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South of Amman

 

Khirbet al-Tannur

About 45 km. south of Karak on the King's Highway is Wadi Hasa, a deep gorge known in the Bible as the Zered Valley. There Moses and the Israelites ended their wanderings in the desert and camped on their journey north (Numbers 21: 12; Deuteronomy 2: 13-14).

Just west of Wadi Hasa, the deep gorge that bisects the King’s Highway about 45 kilometers south of Karak, you will find the ruins of a great Nabatean temple. Known as Khirbet al-Tannur, the site was built on the edge of a steep bluff, and access is possible only from the southern flank.

The temple dates back to the first century CE, and was probably dedicated to the deities Atargatis (goddess of foliage and fruit) and Hadad (god of the thunderbolt), although relics associated with a variety of gods and goddesses have been found at the site. Many of these can now be seen at Amman’s Archeological Museum.


 

Tafileh

Tafileh, a busy market town 32 kilometers south of Wadi Hasa, was part of the Crusaders’ line of defenses. A ruined Crusader fortress forms part of the landscape of this ancient town. During the Great Arab Revolt, Tafileh gained importance as the site of the only set battle Lawrence of Arabia fought during his campaign.

The land running westward between Tafileh and Shobak was of great importance during Biblical days. Copper mining and metal smelting developed early there, and the inhabitants of the region—most notably the Edomites—gained extreme wealth from the rich deposits of metals.


 

Shobak

This is yet another castle in the great chain of Crusader fortresses which stretches across Jordan. The stronghold, known as Mont Realis (Montreal), was constructed in 1115 CE by Baldwin I. At its height Shobak was home to about 6000 Christians. It suffered numerous assaults by Salah Eddin (Saladin) before it finally fell to him in 1189. Shobak Castle was then restored by the Mamluks in the 14th century.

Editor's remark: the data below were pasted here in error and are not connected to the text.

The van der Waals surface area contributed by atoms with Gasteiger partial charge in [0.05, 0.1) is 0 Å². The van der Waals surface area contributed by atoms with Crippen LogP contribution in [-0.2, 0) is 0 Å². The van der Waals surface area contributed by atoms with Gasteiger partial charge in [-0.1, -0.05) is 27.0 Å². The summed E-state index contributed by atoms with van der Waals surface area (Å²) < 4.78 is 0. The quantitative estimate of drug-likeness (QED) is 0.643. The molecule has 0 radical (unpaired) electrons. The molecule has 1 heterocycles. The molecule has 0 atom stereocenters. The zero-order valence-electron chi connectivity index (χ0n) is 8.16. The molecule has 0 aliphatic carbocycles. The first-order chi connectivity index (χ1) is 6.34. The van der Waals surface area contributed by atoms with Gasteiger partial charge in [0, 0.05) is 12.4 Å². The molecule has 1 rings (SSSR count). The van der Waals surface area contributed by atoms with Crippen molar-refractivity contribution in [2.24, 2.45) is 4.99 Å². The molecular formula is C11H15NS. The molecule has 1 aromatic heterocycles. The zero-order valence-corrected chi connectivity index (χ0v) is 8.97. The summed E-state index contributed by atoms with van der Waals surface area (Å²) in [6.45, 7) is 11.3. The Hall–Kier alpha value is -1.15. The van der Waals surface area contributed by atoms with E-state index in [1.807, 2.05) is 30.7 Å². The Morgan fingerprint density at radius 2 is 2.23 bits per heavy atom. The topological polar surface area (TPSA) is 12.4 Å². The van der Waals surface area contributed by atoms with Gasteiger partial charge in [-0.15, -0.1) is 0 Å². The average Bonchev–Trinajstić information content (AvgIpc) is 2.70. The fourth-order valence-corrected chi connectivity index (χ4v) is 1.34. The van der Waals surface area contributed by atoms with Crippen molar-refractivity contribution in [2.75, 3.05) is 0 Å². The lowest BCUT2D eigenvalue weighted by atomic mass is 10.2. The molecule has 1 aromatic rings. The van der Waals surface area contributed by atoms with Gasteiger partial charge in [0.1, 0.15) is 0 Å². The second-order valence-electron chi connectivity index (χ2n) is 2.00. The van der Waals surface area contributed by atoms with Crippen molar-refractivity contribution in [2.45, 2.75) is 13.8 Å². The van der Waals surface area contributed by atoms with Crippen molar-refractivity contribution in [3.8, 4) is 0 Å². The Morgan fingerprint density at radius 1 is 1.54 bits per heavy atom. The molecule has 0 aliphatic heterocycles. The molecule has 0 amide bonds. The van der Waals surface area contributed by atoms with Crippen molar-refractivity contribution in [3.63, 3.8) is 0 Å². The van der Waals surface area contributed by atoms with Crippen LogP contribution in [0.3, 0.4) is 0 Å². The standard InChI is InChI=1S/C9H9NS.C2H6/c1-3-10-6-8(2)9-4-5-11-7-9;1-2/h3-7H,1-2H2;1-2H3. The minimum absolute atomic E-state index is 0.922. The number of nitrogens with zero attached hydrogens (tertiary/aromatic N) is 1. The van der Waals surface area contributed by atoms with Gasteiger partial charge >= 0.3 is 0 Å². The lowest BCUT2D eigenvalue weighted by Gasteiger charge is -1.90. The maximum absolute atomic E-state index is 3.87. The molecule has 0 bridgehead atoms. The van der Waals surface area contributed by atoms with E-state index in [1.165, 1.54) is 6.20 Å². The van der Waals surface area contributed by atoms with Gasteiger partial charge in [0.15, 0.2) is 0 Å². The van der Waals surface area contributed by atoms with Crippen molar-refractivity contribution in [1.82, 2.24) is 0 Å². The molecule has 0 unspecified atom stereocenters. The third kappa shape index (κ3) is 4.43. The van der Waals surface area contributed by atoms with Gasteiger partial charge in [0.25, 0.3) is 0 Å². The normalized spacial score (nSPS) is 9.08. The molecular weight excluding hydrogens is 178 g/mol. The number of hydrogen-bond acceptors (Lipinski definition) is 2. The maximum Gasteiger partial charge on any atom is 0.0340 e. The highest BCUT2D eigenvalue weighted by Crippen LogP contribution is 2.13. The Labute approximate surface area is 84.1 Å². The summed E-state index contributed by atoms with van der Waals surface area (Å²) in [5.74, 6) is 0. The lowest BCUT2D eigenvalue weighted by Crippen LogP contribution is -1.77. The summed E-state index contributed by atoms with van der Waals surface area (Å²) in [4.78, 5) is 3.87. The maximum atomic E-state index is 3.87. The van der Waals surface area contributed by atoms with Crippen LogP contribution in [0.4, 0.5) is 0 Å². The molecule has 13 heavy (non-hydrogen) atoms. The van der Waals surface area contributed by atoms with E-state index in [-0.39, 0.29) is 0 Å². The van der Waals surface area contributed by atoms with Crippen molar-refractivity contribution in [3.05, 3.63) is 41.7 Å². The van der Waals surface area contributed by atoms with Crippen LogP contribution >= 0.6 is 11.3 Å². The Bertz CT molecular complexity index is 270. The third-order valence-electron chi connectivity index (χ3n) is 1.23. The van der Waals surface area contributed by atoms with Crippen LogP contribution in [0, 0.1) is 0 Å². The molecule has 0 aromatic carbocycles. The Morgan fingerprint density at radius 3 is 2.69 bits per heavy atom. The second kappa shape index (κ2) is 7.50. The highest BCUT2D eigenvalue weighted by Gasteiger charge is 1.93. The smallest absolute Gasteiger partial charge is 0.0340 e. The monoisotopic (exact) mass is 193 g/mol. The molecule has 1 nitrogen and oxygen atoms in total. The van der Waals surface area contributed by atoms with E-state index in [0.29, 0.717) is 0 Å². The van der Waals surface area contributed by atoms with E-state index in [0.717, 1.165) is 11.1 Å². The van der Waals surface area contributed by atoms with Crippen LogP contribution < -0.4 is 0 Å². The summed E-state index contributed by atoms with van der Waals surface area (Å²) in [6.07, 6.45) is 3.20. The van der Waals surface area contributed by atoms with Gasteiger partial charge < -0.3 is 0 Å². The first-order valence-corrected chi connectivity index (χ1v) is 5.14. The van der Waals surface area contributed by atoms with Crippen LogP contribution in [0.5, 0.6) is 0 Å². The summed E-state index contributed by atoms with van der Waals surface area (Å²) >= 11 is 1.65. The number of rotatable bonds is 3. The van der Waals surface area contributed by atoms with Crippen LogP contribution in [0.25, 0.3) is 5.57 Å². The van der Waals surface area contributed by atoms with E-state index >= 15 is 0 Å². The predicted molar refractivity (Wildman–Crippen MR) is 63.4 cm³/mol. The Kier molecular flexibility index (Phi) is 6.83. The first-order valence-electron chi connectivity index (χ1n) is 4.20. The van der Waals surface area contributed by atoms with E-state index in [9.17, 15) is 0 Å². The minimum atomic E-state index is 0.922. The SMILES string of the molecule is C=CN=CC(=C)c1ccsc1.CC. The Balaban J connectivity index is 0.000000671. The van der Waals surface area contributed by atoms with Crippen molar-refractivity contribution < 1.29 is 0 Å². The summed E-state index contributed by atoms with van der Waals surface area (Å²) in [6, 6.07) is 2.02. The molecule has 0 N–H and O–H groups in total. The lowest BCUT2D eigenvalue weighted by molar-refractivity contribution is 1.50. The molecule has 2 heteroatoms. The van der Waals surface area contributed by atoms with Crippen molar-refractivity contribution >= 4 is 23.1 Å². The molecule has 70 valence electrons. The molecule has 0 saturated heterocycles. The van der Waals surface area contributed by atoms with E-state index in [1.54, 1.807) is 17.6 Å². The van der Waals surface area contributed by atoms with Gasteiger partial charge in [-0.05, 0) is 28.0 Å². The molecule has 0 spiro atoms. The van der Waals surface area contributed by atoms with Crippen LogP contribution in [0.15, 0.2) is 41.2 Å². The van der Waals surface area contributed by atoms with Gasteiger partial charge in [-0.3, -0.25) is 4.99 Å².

Shobak Castle. Michelle Woodward

The castle is perched on top of a small hill northeast of the town of Shobak. Inside the fortress there are two churches, the first of which is to the left of the entrance and up the stairs. There are ruins of baths, cisterns and rainwater pipes, in addition to millstones for pressing olives, a few archways and other works which have stood the test of time. The caretaker can point out a shaft from which a set of stairs cut into the rock leads down to a spring below the castle. The shaft has 375 steps and is one of the deepest wells ever cut by Crusader forces.

A side road leads to the castle from the King’s Highway about two kilometers north of Shobak village. From there it is another four kilometers to the castle.


 

Dana Nature Reserve

The rugged beauty and natural diversity of Dana make this nature reserve a worthwhile stop for visitors to Jordan. The reserve encompasses some of Jordan’s most breathtaking scenery, stretching from the 1800-meter-high Sharaa mountains in the east down to the dunes of Wadi Araba at sea level.

 
Dana became the Kingdom’s sixth wildlife reserve in 1990, thereby protecting all animals—including endangered species such as the ibex—from the ravages of hunting. Next to the nature reserve is the small village of Dana. Artifacts uncovered there indicate that man has inhabited this area for six thousand years, drawn by the region’s fertile land and natural springs.
Safayatic rock inscriptions and drawings of hunters and sheperds on basalt stones, south of Dana. Ammar Khammash
 

Olive trees in Dana. Zohrab
Dana Nature Reserve hosts a wide variety of fauna, including ibex, mountain gazelle, fox, badger, porcupine, wolf, hyrax, striped hyena, jackal and many others. Numerous species of birdlife roam the skies of Dana as well. Visitors to Dana are welcome to take advantage of the designated campground area and the hiking trails which crisscross the reserve. The rather luxurious campground offers meals, showers, guided walks around the reserve, and tents with mattresses and pillows.

The reserve also operates a guest house with private terraces overlooking the spectacular scenery. It is a good idea to call ahead to make reservations (tel. 03-368-497).

Dana is located near Qadisiyya, about 25 kilometers south of Tafileh and just north of Shobak on the King’s Highway.